“I can’t use lye soap”
“My doctor / dermatologist says I shouldn’t use soap with lye, I should use Dove soap”
“I remember Grandma’s lye soap and it burned!”
I’ve heard all that and more about lye soap. First of all, it’s impossible to make soap without lye in it. Handmade soap bars and some Commercial “soap” bars are made with lye even though the words “sodium hydroxide” or “lye” do not appear on the labels. Does your bar of “soap” contain ingredients such as…
saponified oils: oils and butters are mixed with sodium hydroxide and a liquid (usually water).
sodium cocoate: the generic name for the mixture of coconut oil with sodium hydroxide (lye).
sodium palmate: the generic name for the mixture of palm oil with sodium hydroxide (lye).
sodium palm kernelate: the generic name for the mixture of palm kernel oil with sodium hydroxide (lye).
sodium tallowate: the generic name for the mixture of beef fat (tallow) with sodium hydroxide (lye).
sodium olivate: the generic name for the mixture of olive oil with sodium hydroxide (lye).
Let’s look at the ingredient list for Dove Soap
Sodium Lauroyl Isethionate, Stearic Acid, Sodium Tallowate Or Sodium Palmitate, Lauric Acid, Sodium Isethionate, Water, Sodium Stearate, Cocamidopropyl Betaine, Sodium Cocoate Or Sodium Palm Kernelate, Sodium Chloride, Tetrasodium Edta, Tetrasodium Etidronate, Maltol, Titanium Dioxide (Ci 77891)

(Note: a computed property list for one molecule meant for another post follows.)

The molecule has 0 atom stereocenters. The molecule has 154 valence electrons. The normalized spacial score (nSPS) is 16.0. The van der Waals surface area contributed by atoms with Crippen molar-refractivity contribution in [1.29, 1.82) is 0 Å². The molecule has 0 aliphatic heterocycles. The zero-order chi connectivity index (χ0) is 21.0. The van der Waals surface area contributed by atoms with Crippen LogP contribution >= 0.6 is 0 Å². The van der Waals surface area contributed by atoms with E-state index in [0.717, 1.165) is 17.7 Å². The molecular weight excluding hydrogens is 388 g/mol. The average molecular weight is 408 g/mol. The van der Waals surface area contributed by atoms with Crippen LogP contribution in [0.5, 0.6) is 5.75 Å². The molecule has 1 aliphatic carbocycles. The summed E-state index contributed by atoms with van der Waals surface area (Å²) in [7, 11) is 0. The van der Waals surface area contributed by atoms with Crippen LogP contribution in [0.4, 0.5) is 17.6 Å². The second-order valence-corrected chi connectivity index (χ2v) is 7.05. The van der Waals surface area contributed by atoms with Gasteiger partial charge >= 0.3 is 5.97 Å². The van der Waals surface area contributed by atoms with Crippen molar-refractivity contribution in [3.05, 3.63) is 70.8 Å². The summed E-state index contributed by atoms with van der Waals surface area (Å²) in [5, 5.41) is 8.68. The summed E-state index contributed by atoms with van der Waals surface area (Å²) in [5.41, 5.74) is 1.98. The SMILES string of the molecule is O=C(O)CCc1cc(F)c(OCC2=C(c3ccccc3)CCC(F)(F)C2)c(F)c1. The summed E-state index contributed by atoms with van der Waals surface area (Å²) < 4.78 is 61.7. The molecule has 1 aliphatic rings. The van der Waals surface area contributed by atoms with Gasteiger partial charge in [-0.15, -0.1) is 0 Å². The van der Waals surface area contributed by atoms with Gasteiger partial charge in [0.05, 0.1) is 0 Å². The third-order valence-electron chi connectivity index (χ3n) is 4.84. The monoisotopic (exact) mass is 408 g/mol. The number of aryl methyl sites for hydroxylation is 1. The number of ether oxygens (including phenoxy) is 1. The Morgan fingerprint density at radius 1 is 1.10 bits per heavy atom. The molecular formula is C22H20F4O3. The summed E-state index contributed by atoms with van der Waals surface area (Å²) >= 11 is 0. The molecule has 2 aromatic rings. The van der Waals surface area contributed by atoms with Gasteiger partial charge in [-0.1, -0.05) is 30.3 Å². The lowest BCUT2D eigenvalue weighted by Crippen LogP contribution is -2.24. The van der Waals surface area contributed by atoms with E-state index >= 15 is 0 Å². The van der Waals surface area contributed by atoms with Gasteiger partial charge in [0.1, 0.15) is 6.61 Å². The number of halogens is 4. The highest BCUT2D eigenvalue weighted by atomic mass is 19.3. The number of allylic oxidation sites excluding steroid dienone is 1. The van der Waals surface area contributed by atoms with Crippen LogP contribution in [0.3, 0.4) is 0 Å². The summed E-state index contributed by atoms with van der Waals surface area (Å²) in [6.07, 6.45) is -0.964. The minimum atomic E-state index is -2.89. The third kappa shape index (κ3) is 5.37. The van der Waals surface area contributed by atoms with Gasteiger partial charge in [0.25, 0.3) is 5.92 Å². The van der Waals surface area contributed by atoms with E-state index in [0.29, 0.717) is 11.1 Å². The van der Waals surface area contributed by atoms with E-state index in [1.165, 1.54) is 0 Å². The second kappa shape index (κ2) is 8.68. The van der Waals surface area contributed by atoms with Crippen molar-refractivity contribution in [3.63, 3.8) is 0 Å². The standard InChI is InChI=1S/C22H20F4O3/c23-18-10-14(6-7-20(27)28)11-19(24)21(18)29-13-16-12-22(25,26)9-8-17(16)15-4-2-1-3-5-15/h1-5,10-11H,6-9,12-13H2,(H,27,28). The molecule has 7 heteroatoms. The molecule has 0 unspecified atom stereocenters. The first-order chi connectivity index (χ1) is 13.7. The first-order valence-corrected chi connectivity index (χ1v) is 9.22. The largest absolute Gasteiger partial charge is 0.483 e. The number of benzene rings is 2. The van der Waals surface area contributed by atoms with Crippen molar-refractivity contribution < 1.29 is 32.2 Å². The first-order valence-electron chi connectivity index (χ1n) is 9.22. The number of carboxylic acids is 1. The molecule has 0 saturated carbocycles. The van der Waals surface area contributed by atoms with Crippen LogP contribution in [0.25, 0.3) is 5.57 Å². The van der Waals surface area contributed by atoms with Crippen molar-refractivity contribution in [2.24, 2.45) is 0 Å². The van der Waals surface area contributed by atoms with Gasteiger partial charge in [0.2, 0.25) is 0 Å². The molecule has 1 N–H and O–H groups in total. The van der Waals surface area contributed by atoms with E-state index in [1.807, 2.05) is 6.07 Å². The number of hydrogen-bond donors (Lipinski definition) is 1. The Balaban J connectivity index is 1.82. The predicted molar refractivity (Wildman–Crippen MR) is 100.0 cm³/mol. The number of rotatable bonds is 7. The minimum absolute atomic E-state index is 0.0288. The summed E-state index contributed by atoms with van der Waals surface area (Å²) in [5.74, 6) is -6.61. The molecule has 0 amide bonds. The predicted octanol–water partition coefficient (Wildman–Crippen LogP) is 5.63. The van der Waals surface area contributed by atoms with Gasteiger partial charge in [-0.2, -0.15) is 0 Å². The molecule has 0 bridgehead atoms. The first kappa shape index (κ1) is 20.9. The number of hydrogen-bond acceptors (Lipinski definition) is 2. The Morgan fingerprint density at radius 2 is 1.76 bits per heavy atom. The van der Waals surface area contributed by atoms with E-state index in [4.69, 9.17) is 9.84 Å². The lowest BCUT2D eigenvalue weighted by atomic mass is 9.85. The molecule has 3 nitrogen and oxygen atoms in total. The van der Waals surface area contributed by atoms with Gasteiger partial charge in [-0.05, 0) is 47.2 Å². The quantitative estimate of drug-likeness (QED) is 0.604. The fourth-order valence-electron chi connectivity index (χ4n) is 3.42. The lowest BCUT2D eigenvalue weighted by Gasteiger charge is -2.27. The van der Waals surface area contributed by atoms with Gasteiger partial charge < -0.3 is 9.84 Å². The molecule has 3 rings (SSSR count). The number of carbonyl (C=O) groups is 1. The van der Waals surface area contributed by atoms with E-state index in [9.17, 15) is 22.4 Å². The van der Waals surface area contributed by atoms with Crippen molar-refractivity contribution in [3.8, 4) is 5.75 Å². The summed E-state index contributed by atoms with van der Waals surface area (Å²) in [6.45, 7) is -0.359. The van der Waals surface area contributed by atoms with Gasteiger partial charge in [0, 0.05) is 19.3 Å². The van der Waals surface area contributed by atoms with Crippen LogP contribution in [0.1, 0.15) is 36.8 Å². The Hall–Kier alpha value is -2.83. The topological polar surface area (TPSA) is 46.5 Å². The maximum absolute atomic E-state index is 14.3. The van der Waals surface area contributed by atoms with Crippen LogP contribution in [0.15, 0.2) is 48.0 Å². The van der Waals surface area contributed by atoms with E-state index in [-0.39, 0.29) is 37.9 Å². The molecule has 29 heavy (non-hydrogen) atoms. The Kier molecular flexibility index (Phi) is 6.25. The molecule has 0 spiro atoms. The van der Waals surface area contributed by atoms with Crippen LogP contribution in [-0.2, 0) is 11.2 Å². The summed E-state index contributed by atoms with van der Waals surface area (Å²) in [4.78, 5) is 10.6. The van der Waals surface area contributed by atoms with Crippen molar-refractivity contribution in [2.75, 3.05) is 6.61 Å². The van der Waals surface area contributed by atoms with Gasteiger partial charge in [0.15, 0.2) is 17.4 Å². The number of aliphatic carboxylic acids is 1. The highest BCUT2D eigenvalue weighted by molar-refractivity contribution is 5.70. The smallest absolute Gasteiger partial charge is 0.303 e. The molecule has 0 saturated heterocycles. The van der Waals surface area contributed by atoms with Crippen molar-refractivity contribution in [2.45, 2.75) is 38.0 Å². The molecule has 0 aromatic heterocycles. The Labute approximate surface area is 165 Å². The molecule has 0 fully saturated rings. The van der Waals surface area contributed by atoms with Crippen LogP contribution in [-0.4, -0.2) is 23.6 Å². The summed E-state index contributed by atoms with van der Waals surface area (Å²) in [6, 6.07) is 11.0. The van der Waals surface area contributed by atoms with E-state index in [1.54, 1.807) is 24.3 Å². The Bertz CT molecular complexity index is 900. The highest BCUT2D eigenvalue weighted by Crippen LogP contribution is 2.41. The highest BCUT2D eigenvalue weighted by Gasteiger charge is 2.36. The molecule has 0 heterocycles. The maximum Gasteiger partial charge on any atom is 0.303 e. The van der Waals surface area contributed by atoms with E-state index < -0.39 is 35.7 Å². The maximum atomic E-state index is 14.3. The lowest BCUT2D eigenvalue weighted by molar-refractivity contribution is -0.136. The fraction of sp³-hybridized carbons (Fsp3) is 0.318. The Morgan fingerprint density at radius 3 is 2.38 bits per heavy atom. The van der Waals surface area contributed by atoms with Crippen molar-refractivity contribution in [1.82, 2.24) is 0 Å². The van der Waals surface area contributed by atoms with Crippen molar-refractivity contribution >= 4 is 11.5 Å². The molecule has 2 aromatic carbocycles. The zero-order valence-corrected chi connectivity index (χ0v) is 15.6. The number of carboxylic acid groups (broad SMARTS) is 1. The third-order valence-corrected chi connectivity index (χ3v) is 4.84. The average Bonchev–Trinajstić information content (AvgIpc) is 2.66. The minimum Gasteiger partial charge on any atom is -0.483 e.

While the words “lye” or “sodium hydroxide” do not appear on the Dove ingredient label, some of the first ingredients listed are Sodium Tallowate Or Sodium Palmitate, which are saponified Tallow or spaonified Palm Oil, so yes, Dove IS made with lye.
The Simple Truth About Lye
Soap is the result of a chemical reaction called saponification that occurs between lye and a type of molecule called a triglyceride (a fat or oil), where both substances are chemically transformed, creating soap and natural glycerin. Neither of the original ingredients exists anymore. All the lye (either sodium hydroxide for bar soap or potassium hydroxide for liquid soap) is consumed in the reaction.
So, while soap is made with lye, it doesn’t contain lye. Modern methods and measuring scales (as opposed to what was available to Grandma) permit soap makers to use the proper mixture of oils and lye, ensuring that all lye is consumed. In addition, most soap makers, including Momma Wolf’s, add more oil than is required for the chemical reaction, further ensuring the neutralization of lye and adding to the soap’s moisturizing qualities. Including extra fats in the mixture is known as superfatting.
“I made soap without lye, it came in a block, and all I had to do was melt it down and pour it in a mold”
“Melt and Pour soap (commonly referred to as MP Soap)” is soap that has already gone through saponification and contains extra chemicals so that it will melt with heat. So yes, it contains lye as well.
Interesting Notes About Lye
Lye has many uses in the food industry. The secret to great pretzels is often a lye bath! Lye gives pretzels their characteristic flavor, crispiness, and glossy finish. Hominy is dried corn kernels reconstituted by soaking them in lye water until the germ is removed. Lye may also be used in the preparation of olives and pickles.